Reflections & Surprises-The Middle East


Reflecting then. Reflecting now. Egypt’s rich history overshadowed by its present.

For those of you who follow my Facebook page or Twitter feed, you know over the last couple weeks I’ve been posting a few photos and thinking about the time I spent through Egypt in 2008.

First, I still haven’t connected with my host in Cairo, Mohamed Magdi. During the height of the demonstrations, the email bounced back to me several times. I still await to hear from him. Certainly I am happy for Egypt and though the road ahead will be rough and potholed, I do wish for a smooth transition to a solid democracy that will pave a smoother road for the country’s future and destiny as a mid east leader.


Ana, Gregor, Ana and Borut are from Slovenia taking a couple week journey to Jordan on their V-Strom and GS1200.

As protests and uprising spread through the region I also thought about Jordan and Syria, two of my favorite countries in the region. Just as Mubarek was about to step down, I received an email from a motorcyclists I met at the entrance to Wadi Rum, the legendary desert where Laurence of Arabia led a growing group of Bedouins to Aqaba where they singlehandedly toppled the Ottoman Turks and captured the city. Wadi Rum is vast desert of other worldly rock formations, rich umber and brick colors and lots of sand.

Gregor, Ana, Borut and his wife were on a two week tour of the region when I spotted their bikes at the Wadi Rum visitors center. To be sure, I didn’t see many foreign motorcyclists in the Middle East. Curious and intrigued the four of us shared lunch and stories of the region. I’ve never visited Slovenia, but have always wanted. Detailing their route around Slovenia, Turkey, Lebanon and such, Gregor explained that Slovenia can be described as shaped like a chicken. He pulled out his maps and detailed the shape. Forever I cannot think of Slovenia without thinking of its chicken shape.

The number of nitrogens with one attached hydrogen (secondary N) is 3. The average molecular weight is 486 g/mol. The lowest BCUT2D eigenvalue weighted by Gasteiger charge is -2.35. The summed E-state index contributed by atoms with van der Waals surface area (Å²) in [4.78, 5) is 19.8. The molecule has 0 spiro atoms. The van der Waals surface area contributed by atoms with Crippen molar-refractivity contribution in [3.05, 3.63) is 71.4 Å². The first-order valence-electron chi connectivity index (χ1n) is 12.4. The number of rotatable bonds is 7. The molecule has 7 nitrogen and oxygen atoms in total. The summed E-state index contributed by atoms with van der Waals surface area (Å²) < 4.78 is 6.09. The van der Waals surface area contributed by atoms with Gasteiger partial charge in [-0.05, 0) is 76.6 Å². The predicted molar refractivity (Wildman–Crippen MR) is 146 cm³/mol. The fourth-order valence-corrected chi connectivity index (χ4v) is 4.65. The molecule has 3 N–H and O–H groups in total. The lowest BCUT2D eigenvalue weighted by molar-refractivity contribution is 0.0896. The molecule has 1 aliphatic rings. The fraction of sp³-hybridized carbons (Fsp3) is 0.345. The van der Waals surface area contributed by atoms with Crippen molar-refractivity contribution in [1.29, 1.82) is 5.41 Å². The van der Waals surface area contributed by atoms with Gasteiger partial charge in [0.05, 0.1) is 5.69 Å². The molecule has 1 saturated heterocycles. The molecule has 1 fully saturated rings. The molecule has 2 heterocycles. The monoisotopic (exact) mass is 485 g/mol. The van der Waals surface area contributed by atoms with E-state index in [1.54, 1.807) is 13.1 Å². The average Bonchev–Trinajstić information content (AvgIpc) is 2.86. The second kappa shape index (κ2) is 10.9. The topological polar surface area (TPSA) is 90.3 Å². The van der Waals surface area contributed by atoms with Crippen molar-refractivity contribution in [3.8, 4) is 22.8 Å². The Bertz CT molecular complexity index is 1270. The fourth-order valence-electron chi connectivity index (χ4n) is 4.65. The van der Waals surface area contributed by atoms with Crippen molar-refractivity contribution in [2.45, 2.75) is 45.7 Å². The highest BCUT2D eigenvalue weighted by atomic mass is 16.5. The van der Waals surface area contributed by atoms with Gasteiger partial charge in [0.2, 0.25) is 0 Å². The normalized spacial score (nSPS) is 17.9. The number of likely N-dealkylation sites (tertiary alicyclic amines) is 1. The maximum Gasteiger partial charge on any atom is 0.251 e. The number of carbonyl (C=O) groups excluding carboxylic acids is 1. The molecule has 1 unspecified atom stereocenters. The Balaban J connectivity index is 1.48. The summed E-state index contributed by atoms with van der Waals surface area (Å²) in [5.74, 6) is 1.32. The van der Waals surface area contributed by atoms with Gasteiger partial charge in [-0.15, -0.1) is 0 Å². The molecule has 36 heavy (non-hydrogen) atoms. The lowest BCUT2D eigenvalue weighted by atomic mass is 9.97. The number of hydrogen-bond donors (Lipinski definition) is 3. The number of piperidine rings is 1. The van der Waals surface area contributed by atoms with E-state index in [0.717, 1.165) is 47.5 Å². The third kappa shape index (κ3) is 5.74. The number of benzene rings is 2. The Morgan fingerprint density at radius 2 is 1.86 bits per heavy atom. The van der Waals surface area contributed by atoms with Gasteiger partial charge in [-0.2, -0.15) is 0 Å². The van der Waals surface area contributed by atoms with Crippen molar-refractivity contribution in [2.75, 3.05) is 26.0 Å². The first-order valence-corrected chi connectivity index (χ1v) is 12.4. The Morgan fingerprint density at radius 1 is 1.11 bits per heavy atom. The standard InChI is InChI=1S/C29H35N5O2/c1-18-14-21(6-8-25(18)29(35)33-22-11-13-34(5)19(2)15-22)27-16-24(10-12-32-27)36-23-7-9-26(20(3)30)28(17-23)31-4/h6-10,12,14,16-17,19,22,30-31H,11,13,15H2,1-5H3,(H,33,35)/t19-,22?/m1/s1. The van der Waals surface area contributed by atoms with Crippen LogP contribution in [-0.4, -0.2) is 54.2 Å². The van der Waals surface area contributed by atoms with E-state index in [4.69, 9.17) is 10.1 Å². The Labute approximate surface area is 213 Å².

Gregor and Ana were planning on riding two up to Egypt this spring. But the questionable stability in the region caused them to rethink their plans. So, they’ve decided to visit the United States. With such short time to prepare, they realized the shipping the bikes would be too costly and the cost of renting similar bikes here, much too expensive. So they’ll land in Los Angeles in early March and take a couple weeks to tour California and the western United States.

In Jordan I was intrigued by the panniers that Borut and Gregor had on their bikes. Turns out, Gregor owns a company that manufacturers an automatic oiler for chain driven motorcycles. He also made the panniers on their bikes. Even more, the company that provides some of the machining tools is US-based in Oxnard, California—just a 30 miles north of Los Angeles. So their trip will include a visit to the factory in Oxnard, and after they’ve made a loop which will include Route 1 to San Francisco, the Sierra Nevada mountains, the Grand Canyon and more, they’ll stop here at my place before heading back to Slovenia.

I’m sure we’ll pull a couple corks of some good wine, though I understand Slovenian wine is very good yet not widely available here. If the timing works I’ll try to interview both of them for an upcoming edition of the long-lost WorldRider PodCast series—if you’ve never listened, it’s fun to go back and check out both the stories and the production.

Gregor, Ana and their friends have toured dozens of countries in the region—including Iran, a country I was repeatedly denied a visa for entry. Here’s what Gregor told me about his trip to Iran: